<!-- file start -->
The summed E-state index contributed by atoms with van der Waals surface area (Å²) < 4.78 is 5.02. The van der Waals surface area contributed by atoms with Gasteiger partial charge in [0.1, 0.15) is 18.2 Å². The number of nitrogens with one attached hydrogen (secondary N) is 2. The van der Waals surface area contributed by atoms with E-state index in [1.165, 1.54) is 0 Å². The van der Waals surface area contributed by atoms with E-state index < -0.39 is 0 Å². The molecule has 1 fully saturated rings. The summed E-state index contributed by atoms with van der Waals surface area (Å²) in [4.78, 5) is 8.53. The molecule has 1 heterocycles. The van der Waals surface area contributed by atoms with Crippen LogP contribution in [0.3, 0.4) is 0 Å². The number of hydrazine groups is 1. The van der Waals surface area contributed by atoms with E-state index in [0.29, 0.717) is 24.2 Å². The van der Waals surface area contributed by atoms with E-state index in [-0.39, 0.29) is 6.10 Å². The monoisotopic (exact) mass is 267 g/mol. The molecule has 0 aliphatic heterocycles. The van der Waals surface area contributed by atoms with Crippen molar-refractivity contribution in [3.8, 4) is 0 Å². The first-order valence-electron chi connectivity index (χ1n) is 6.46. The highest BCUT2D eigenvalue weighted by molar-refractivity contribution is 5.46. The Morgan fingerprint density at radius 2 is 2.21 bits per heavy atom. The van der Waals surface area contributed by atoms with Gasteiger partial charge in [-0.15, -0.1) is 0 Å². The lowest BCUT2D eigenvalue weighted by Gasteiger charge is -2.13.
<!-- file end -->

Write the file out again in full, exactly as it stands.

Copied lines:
The summed E-state index contributed by atoms with van der Waals surface area (Å²) < 4.78 is 5.02. The van der Waals surface area contributed by atoms with Gasteiger partial charge in [0.1, 0.15) is 18.2 Å². The number of nitrogens with one attached hydrogen (secondary N) is 2. The van der Waals surface area contributed by atoms with E-state index in [1.165, 1.54) is 0 Å². The van der Waals surface area contributed by atoms with E-state index < -0.39 is 0 Å². The molecule has 1 fully saturated rings. The summed E-state index contributed by atoms with van der Waals surface area (Å²) in [4.78, 5) is 8.53. The molecule has 1 heterocycles. The van der Waals surface area contributed by atoms with Crippen LogP contribution in [0.3, 0.4) is 0 Å². The number of hydrazine groups is 1. The van der Waals surface area contributed by atoms with E-state index in [0.29, 0.717) is 24.2 Å². The van der Waals surface area contributed by atoms with E-state index in [-0.39, 0.29) is 6.10 Å². The monoisotopic (exact) mass is 267 g/mol. The molecule has 0 aliphatic heterocycles. The van der Waals surface area contributed by atoms with Crippen molar-refractivity contribution in [3.8, 4) is 0 Å². The first-order valence-electron chi connectivity index (χ1n) is 6.46. The highest BCUT2D eigenvalue weighted by molar-refractivity contribution is 5.46. The Morgan fingerprint density at radius 2 is 2.21 bits per heavy atom. The van der Waals surface area contributed by atoms with Gasteiger partial charge in [-0.15, -0.1) is 0 Å². The lowest BCUT2D eigenvalue weighted by Gasteiger charge is -2.13.